Orders of foraminifera (underlined include larger foraminifera (see BouDagher-Fadel, 2008). In red includes planktonic foraminifera) ALLOGROMIDA: organic wall, usually 1 chamber; Cambrian-Recent ASTRORHIZIDA: agglutinated, organic cement, usually 1 chamber or branching tube; Cambrian- Recent LITUOLIDA: agglutinated, organic cement, many chambers, usually planispiral spiral; Cambrian- Recent TROCHAMMINIDA: agglutinated; organic cement, many chambers, usually trochospiral; Cambrian- TEXTULARIIDA: agglutinated, low Mg-calcite cement; Cambrian-Recent FUSULINIDA: microgranular calcite; many complex chambers; Silurian-Permian MILIOLIDA: high Mg calcite, imperforate, many chambers (porcellaneous, no pores); miliolid chamber arrangment; Carboniferous-Recent CARTERINIDA: low Mg calcite, hyaline, pores or no pores; spicules, plani- or trochospiral; Tertiary- Recent (?) SPIRILLINIDA: low Mg calcite; hyaline; single crystal; spiral; Jurassic-Recent LAGENIDA: low Mg calcite, hyaline; pores, 1 or many chambers, uniserial or planispiral; monolamellar; Carboniferous-Recent BULIMINIDA: low Mg calcite; hyaline; pores; many chambers; bilamellar; toothplate; Triassic?-Recent ROTALIIDA: low Mg calcite; hyaline; pores; many chambers; bilamellar; trocho- or planispiral, annular, irregular; Triassic-Recent GLOBIGERINIDA: low Mg calcite (aragonite in few extinct forms); pores; many chambers; bilamellar; radial crystals (PLANKTON); Jurassic-Recent INVOLUTINIDA: aragonite; 2 chambers - 2nd tube ROBERTINIDA: aragonite; pores; many chambers; trochospiral; Triassic-Recent SILICOLOCULINIDA:opaline silica, no pores; chamber arrangements as in miliolids; Miocene-Recent Genetic evidence suggests strongly that Allogromida (naked) and Astrorhizida (agglutinated) are one order.
Life strategy Float in the surface of the open ocean and sea water column Wide distribution Rapid evolution + short stratigraphic range = excellent index fossil Benthic foraminifera Live attached or free At all depth marine, brackish and freshwater habitats sea-floor Small Larger Planktonic foraminifera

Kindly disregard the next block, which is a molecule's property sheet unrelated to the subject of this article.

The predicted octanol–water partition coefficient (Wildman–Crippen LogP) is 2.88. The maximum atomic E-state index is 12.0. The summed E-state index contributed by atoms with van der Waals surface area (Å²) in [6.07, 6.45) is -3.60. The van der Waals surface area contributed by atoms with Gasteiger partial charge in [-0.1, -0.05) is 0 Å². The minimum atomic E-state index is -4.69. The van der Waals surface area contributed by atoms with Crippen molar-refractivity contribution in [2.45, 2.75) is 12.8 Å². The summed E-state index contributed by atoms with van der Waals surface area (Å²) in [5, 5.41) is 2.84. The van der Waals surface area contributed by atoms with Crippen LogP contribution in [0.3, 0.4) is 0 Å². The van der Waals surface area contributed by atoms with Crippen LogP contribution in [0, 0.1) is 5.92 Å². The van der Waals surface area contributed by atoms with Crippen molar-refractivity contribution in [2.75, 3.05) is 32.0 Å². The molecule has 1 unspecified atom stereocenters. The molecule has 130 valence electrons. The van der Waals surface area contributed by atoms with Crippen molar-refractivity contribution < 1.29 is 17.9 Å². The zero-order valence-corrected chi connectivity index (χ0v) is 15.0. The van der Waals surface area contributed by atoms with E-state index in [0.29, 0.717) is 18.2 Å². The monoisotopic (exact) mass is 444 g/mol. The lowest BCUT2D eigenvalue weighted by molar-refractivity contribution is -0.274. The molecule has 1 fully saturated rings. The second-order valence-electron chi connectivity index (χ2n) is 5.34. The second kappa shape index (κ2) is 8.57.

Benthic foraminifera are bottom dwelling forms that can be either sessile or vagile. Benthic foraminifera Vagile (mobile) foraminifera are free to move along the sea floor and/or in its substrate Cassidulina Sessile foraminifera are permanently attached or fixed (not free-moving) Ammobacculites Miniacina
Benthic foraminifera Small benthic foraminiferaLarger benthic foraminifera include two major groups of foraminifera occur abundantly in the shelf regions of most tropical and subtropical shallow marine, especially in carbonate-rich, environments live, attached or free, at all depths, in most marine environments, as well as in brackish, marginal marine environment with low alkanity. with complicated internal structures with simple internal structures
Benthic foraminifera are an important component of the deep-sea biomass in the present oceans, adapted to its cold, dark, and extremely oligotrophic environments. Larger benthic foraminifera are important shallow marine rock builders Faunas are highly diverse, and many species have a cosmopolitan distribution. In addition to their interest as indicator species living in the largest habitat on earth, their tests have been used extensively in isotope and trace element analysis aimed at reconstruction of past environments.
Larger Foraminifera with test sizes from 2mm up to 13cm are characteristic organisms inhabiting shallow water subtropical and tropical environments today.
Two main factors acting as single gradients regulate the distribution of larger foraminifera within coral reef complexes. Larger foraminifera prefer clear, nutrition depleted water as can be found in the surroundings of coral reefs. All house symbiotic microalgae and are thus restricted to the photic zone (-130m), getting independence from food resources outside the cell. House symbiotic algae
Allogromia has a proteinaceous test with a single chamber. The oldest fossil foraminifera, from the Cambrian, are simple agglutinated tubes. Cambrian
Fusulina rice-grain shaped tests and evolved into numerous widespread species during the Permian but large forms went extinct at the end of that period when a worldwide mass extinction also eliminated most other reef dwelling organisms.
BouDagher-Fadel, M.K., Evolution and Geological Significance of Larger Benthic Foraminifera, Developments in Palaeontology and Stratigraphy, 21, Elsevier, Amsterdam, pp 544.Evolution and Geological Significance of Larger Benthic Foraminifera Haynes, J.R., Foraminifera. MacMillan, London, pp 433.